The highlight color clipping seen in the OP is gone. However, a lot of trouble to go to, seeing that I'm not a flower close-up shooter.

Especially when Sigma Photo Pro does the same thing in one click ("auto" button). Yep:



A bit of conversion clipping exists and the hue is a little too yellow, but not an objectionable image for one click, IMHO.


I'm back to thinking that, although ACR 5.4 may well have converted the image successfully into it's RIMM 16-bit working space, the image's journey from there to a) ACR's histogram, b) ACR's color-picker and c) onwards to PSE6's ROMM working space was less than smooth. What do y'all reckon?


Comments are still welcome.

best regards,

Ted
« Last Edit: July 14, 2012, 06:21:00 AM by xpatUSA » Logged

best regards,

Ted
Nigel Johnson
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« Reply #5 on: July 14, 2012, 06:17:58 AM »
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Ted

Both ACR and SPP will apply their own rendering to the raw file, apply their own tone curves, carry out their own highlight and shadow adjustments, and possibly highlight and shadow restoration (attempting to create acceptable colour when one or more of the channels is clipped in the raw file). It is possible that SPP is recognising that red is being clipped and reducing the level of all the channels resulting in no clipping in the highlights, in doing this it is probably also taking account of adjacent non-clipped colours and Sigma's understanding of the spectral sensitivities of the sensor.

Regards
Nigel
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xpatUSA
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« Reply #6 on: July 14, 2012, 06:35:40 AM »
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Yes Nigel, I fully agree. Please see my edited post above for a sort of confirmation of your view. Also, I'm not ruling out the possibility that the problem areas are specular reflections (quite large amounts of blue channel) which ACR perhaps deals with more harshly than SPP. That too is a problem because once they are in ACR's working space, only gross slider postioning will get rid of them and that really messes up the rest of the image.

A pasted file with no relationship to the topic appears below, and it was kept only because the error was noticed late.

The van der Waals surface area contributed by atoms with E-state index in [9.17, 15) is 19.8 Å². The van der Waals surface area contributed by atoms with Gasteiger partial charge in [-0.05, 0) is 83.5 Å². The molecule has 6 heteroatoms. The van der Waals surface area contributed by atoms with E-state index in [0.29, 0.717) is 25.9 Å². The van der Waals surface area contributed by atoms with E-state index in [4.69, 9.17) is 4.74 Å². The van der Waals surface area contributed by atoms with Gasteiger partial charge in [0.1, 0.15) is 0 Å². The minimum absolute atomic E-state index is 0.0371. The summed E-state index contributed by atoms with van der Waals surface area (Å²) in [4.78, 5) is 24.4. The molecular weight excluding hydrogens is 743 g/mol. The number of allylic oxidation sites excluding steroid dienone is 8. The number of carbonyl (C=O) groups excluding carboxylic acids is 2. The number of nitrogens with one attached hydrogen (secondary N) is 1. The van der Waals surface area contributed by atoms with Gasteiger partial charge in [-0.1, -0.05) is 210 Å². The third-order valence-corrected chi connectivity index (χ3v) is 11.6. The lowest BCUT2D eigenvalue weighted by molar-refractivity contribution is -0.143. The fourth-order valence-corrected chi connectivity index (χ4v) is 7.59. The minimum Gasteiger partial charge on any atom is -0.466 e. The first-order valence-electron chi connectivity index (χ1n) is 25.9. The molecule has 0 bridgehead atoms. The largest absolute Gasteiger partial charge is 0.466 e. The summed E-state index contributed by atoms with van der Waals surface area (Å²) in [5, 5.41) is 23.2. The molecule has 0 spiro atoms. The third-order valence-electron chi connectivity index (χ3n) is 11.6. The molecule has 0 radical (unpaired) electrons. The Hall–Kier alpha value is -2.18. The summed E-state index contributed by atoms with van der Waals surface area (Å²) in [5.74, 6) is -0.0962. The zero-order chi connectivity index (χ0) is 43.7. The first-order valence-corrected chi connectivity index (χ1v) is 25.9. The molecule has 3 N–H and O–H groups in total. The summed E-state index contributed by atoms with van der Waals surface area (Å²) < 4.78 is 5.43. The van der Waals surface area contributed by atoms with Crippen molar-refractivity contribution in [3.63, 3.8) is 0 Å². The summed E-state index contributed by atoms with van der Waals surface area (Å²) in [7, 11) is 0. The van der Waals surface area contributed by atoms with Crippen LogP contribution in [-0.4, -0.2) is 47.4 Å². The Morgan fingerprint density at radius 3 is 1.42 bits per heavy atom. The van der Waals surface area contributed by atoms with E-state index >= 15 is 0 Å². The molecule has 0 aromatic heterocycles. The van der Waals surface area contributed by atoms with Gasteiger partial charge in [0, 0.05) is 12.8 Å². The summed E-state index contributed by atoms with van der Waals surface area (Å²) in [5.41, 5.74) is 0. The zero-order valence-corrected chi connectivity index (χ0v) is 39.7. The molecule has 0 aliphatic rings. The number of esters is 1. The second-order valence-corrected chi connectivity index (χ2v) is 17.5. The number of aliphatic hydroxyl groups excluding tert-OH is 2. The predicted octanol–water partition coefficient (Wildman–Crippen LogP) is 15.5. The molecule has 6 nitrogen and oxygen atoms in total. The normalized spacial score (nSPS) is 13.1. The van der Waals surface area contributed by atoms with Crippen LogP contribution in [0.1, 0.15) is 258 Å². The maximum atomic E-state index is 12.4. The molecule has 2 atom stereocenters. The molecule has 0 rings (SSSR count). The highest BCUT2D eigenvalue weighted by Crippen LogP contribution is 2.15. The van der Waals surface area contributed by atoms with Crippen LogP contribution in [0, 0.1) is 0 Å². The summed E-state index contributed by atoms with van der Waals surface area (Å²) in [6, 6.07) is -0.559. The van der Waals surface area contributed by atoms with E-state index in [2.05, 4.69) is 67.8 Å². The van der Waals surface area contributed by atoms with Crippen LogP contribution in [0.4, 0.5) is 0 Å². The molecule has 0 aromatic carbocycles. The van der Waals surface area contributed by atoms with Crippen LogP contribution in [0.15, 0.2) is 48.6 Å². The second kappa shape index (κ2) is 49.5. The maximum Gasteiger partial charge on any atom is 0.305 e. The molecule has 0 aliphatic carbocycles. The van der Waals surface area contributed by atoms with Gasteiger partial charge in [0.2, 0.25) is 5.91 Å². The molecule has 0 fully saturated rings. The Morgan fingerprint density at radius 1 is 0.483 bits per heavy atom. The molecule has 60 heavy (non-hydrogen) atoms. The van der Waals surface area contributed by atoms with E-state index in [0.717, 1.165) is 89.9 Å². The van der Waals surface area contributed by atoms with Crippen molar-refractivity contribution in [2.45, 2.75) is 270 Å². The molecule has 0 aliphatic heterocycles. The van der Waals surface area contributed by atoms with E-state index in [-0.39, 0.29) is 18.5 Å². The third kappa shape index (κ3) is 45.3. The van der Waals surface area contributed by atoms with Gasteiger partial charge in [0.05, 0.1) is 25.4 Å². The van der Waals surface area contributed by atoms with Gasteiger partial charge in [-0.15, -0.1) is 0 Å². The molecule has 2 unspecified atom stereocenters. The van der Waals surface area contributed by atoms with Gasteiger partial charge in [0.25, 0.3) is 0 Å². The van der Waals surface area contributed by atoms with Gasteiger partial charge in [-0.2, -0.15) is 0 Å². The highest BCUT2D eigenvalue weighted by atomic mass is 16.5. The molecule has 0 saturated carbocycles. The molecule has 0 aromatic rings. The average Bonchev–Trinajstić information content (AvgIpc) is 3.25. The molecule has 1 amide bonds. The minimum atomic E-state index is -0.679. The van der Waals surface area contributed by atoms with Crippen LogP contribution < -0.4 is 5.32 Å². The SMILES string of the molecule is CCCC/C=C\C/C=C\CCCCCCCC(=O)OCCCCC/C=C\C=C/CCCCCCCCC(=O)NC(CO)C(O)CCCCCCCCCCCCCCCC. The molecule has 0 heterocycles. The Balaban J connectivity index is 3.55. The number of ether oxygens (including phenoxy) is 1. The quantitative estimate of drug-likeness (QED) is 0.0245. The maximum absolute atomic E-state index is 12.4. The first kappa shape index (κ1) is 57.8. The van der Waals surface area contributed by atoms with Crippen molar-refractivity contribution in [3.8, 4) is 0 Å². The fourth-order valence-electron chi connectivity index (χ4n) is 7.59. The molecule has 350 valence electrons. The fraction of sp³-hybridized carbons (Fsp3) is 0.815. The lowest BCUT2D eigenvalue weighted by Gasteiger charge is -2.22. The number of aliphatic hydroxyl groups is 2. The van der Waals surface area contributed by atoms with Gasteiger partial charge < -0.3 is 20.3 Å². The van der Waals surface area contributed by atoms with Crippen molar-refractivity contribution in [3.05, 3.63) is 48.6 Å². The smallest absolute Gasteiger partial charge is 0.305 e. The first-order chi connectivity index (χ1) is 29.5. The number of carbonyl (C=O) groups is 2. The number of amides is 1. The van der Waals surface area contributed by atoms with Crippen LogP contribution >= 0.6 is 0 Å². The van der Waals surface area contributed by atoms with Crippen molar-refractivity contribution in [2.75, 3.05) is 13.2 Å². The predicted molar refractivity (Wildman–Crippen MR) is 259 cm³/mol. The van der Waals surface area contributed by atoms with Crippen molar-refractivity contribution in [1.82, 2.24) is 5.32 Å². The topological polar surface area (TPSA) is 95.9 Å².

I persist with ACR/PSE for my Sigma SD10 shots only because SPP doesn't have a crop function and I do like to work in one application for my watch web pics rather than hop around between applications. But perhaps SPP is better for my purposes and just follow up with PSE, or maybe IrfanView, for cropping and finishing touches. Like this, with Irfanview, good enough for Govermint work, eh?



Thanks for your comment,

Ted
« Last Edit: July 14, 2012, 12:37:15 PM by xpatUSA » Logged

best regards,

Ted
Peter_DL
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« Reply #7 on: July 15, 2012, 05:26:23 AM »
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Not sure if this meets your point:

http://www.luminous-landscape.com/forum/index.php?topic=60711.0

Peter

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xpatUSA
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« Reply #8 on: July 15, 2012, 10:26:16 AM »
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Yes, thank you for a most relevant link, even down your example of a yellow flower in sunlight. This past week, I have learned much in this forum about gamut clipping which appears to be quite normal when rendering in sRGB from "what the camera saw". And my version of ACR (in combination with PSE6) doesn't show gamut warnings, won't allow color space selection nor will it allow selection of rendering intent and I haven't found a gamut warning function in either ACR 5.4 or PSE6 (not that I'm really complaining, it means I have to be more diligent in processing). Adobe is highly adept at masking off functions in their ACR plugins - I'm sure that even my version would do much, much more if it were plugged in regular PS or CS . . .

There is a dilemma here, similar to selecting a satellite TV plan - do I want to buy 500 channels mostly of no interest to me, just so I can watch National Geographic? We get that same dilemma in Photography a lot, don't you think? Do I really want to buy a D700 for the sensor and never shoot movies or use Live View or use the umpteen-point auto exposure? Similarly, should one buy PSE10 thereby getting the latest ACR but then ignore PSE10's additional bloatware?

Ted
« Last Edit: July 16, 2012, 07:20:38 AM by xpatUSA » Logged

best regards,

Ted
xpatUSA
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« Reply #9 on: July 16, 2012, 08:17:28 AM »
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The saga continues . . .

ACR rendered the original X3F flower shot on-screen like this . .



Out of curiosity, I used Adobe's RAW to DNG Converter, and opened the DNG file in ACR. No blues!



The only point of interest here being the marked difference between ACR and the RAW to DNG converter for conversions of the same X3F file.

Ted
« Last Edit: July 16, 2012, 09:26:38 AM by xpatUSA » Logged

best regards,

Ted